Number four is a slightly more oblique version of the preceding point. Lynas appears to have no conception of feedback, rebound effects or constrained demand. Like many of his neo-environmentalist chums he desires a world in which people mostly live in cities and have food grown for them with highly intensive, ‘land sparing’ methods, thereby reserving more land for wilderness. The stupidity of this idea really needs a whole book to unpick. One starting point is the need to question whether a ‘land sparing’ agroecosystem of industrial monoculture plus wilderness is in fact ecologically superior to a ‘land sharing’ agroecosystem of small agroecological farms, which is far from a foregone conclusion. Another is to ask why Lynas considers it likely that the urbanised masses he wishes to see will have any interest in preserving the wilderness rather than, say, demanding more meat or biofuels, thereby continuing to push the agricultural frontier into the wilderness. Lynas dismisses as “simplistic nonsense” the Soil Association’s view of an “ideal world in which people in the west eat less meat and fewer calories overall so that people in developing countries can have more”. Instead he imagines an ideal world in which per hectare crop yields can expand limitlessly in lockstep with increasing demand from populations untethered to any sense of local resource limitation. Simplistic? In a passing moment of lucidity elsewhere in his speech Lynas says “It is not enough to sit back and hope that technological innovation will solve our problems”. Quite.
Number five is where, suddenly, a flicker of political insight does momentarily inflect Lynas’s stentorian voice. His enthusiasm for GM is not, he says, mere apologia for corporate interests, as he’s a supporter of open source GM solutions. This ‘open source GM’ idea seems to be quite a favourite among neo-environmentalists, but a cursory inspection – or even a detailed analysis, perish the thought – of seed industry history gives no support to the narrative of unfolding democratisation and commons rights, and Lynas gives us no reasons to suppose that things will be any different with GM. And to be honest, perhaps that’s for the best. One good reason for concentrating control of seeds – in fact, the only good reason I can think of – is that without it the world of seed sales fills with hucksters, conmen and snake oil merchants. Can you imagine it? Dr Smaje’s magic GM beans – no pests, no fertiliser required, sow them overnight and you too can have a golden goose. Pest refugia? Pah – that’s for losers. Herbicide tolerance in weeds? Let your neighbours worry about it if they want to. Terrifying.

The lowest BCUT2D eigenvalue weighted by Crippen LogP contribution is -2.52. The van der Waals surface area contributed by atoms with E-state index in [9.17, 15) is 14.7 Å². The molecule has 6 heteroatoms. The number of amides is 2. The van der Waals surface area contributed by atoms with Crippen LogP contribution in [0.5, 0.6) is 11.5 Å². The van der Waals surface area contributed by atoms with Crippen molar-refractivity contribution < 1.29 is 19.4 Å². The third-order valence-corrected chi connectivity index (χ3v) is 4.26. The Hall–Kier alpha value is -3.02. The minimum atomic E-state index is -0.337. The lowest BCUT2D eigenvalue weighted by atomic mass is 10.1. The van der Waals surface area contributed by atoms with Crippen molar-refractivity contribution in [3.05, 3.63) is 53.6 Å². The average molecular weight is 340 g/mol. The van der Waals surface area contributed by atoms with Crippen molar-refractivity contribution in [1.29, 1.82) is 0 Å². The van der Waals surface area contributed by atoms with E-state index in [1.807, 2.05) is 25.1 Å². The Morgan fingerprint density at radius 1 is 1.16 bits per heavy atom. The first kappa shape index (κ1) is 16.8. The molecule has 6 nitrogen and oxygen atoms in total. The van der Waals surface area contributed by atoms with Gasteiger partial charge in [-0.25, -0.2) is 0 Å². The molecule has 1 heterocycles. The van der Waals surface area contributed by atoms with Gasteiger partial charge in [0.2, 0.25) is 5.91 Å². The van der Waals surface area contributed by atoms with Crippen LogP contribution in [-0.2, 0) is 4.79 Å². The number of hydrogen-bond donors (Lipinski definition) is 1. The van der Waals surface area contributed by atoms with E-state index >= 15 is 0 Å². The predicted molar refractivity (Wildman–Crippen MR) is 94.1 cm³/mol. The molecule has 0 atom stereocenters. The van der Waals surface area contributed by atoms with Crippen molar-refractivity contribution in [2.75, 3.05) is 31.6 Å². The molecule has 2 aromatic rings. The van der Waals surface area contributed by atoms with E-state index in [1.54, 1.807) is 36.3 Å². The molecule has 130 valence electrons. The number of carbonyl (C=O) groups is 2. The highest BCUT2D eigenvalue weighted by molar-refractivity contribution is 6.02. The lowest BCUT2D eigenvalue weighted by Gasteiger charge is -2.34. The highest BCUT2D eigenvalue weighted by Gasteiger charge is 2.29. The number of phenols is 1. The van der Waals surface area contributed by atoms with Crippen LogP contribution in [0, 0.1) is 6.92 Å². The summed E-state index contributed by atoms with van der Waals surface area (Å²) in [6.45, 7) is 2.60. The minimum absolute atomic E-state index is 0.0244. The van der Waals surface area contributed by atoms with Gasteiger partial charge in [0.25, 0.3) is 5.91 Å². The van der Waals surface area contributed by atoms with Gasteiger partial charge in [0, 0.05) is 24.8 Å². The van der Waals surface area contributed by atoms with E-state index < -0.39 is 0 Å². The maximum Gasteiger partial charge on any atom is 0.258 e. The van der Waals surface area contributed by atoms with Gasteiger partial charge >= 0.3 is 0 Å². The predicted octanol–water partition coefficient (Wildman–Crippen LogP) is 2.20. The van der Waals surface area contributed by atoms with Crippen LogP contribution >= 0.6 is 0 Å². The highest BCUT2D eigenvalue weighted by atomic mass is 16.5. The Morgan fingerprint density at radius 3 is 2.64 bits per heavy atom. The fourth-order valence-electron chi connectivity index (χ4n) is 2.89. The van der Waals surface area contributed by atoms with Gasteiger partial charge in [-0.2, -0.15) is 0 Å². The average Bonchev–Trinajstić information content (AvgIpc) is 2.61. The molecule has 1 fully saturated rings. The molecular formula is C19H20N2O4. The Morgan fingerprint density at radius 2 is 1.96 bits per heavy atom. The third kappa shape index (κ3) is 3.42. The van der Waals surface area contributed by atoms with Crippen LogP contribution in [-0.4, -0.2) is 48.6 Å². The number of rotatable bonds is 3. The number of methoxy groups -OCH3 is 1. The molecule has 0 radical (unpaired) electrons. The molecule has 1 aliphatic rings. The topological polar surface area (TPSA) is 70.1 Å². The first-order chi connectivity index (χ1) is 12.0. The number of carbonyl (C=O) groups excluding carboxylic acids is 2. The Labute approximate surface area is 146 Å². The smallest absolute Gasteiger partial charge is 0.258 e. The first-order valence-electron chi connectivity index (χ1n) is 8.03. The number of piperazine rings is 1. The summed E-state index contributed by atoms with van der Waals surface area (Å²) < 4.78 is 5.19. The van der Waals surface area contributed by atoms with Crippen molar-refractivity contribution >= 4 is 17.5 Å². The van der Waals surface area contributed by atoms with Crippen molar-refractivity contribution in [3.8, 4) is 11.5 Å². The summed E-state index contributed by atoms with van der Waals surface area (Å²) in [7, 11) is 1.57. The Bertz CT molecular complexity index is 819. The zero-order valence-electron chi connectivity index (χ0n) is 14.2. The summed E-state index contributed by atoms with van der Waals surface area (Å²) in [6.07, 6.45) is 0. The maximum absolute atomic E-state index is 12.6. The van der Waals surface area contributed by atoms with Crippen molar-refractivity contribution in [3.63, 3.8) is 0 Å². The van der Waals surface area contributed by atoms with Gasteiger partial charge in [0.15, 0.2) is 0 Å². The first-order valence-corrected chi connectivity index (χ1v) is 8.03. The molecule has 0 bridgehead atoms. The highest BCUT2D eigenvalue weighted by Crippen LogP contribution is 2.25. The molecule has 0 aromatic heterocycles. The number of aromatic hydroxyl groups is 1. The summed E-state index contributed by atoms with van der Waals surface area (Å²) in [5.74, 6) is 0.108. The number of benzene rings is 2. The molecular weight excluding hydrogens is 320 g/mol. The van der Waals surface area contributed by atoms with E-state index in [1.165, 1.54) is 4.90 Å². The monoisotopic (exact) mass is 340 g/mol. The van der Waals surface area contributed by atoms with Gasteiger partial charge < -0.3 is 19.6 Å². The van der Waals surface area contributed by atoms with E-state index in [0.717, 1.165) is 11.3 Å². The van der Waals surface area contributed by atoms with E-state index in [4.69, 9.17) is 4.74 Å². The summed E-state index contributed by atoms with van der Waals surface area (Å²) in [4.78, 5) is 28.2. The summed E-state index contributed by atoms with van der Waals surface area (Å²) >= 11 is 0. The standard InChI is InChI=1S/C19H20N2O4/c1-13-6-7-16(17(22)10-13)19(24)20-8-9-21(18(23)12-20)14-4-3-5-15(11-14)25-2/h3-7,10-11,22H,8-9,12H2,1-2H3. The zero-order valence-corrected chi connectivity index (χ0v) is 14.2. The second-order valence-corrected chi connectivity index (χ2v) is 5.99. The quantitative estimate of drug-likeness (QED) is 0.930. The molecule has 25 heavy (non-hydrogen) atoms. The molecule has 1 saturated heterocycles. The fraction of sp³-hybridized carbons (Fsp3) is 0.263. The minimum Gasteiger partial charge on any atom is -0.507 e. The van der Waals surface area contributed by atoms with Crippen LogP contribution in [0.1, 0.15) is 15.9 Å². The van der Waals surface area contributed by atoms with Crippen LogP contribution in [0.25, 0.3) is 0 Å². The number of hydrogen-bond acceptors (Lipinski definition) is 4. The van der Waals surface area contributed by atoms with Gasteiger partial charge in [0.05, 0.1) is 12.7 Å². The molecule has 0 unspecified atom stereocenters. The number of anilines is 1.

I could go on – I could mention Lynas’s embarrassingly ignorant attack on organic farming, his selective uses of statistics that are every bit as unscientific as those of the anti-GM zealots he excoriates, and so on and so on. But enough is enough. For what it’s worth, I don’t necessarily think that GM crops should never be used. I suspect in the future the whole hoo-hah about GM will be seen as a diversion from the real political issues about the food system, and GM technologies will be seen at best as just another tool in the box, not some kind of global saviour. In the mean time, I’d suggest that any given GM technology should not be used until the key questions have been satisfactorily answered. What problem is this solving? Who will benefit, and who will lose out? How is it likely to pan out in the long term? The answers to those questions will almost certainly prove very much more complex than Mark Lynas would have us believe.